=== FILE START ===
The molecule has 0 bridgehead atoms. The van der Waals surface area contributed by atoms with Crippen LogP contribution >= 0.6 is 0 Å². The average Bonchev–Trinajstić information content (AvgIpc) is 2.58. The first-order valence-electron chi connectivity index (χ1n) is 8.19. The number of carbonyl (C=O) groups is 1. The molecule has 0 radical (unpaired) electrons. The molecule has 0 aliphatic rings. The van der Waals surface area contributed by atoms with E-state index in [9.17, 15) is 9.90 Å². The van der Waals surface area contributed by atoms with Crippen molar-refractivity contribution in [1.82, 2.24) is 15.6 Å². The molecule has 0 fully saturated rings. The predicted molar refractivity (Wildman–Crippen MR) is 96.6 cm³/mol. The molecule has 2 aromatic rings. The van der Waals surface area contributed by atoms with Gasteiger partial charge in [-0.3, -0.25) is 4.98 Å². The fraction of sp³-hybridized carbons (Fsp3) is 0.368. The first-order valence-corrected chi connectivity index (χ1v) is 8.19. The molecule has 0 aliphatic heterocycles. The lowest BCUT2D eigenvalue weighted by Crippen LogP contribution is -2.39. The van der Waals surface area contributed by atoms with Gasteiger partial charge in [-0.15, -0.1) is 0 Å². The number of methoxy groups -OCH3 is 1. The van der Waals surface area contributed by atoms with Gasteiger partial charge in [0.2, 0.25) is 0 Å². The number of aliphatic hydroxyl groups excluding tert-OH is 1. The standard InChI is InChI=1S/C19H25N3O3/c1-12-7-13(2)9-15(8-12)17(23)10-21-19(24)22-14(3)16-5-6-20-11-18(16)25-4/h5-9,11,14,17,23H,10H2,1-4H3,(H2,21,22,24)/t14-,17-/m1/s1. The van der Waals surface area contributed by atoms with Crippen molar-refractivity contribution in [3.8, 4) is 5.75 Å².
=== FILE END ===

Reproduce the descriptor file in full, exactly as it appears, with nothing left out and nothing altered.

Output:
The molecule has 0 bridgehead atoms. The van der Waals surface area contributed by atoms with Crippen LogP contribution >= 0.6 is 0 Å². The average Bonchev–Trinajstić information content (AvgIpc) is 2.58. The first-order valence-electron chi connectivity index (χ1n) is 8.19. The number of carbonyl (C=O) groups is 1. The molecule has 0 radical (unpaired) electrons. The molecule has 0 aliphatic rings. The van der Waals surface area contributed by atoms with E-state index in [9.17, 15) is 9.90 Å². The van der Waals surface area contributed by atoms with Crippen molar-refractivity contribution in [1.82, 2.24) is 15.6 Å². The molecule has 0 fully saturated rings. The predicted molar refractivity (Wildman–Crippen MR) is 96.6 cm³/mol. The molecule has 2 aromatic rings. The van der Waals surface area contributed by atoms with Gasteiger partial charge in [-0.3, -0.25) is 4.98 Å². The fraction of sp³-hybridized carbons (Fsp3) is 0.368. The first-order valence-corrected chi connectivity index (χ1v) is 8.19. The molecule has 0 aliphatic heterocycles. The lowest BCUT2D eigenvalue weighted by Crippen LogP contribution is -2.39. The van der Waals surface area contributed by atoms with Gasteiger partial charge in [-0.15, -0.1) is 0 Å². The number of methoxy groups -OCH3 is 1. The van der Waals surface area contributed by atoms with Gasteiger partial charge in [0.2, 0.25) is 0 Å². The number of aliphatic hydroxyl groups excluding tert-OH is 1. The standard InChI is InChI=1S/C19H25N3O3/c1-12-7-13(2)9-15(8-12)17(23)10-21-19(24)22-14(3)16-5-6-20-11-18(16)25-4/h5-9,11,14,17,23H,10H2,1-4H3,(H2,21,22,24)/t14-,17-/m1/s1. The van der Waals surface area contributed by atoms with Crippen molar-refractivity contribution in [3.8, 4) is 5.75 Å².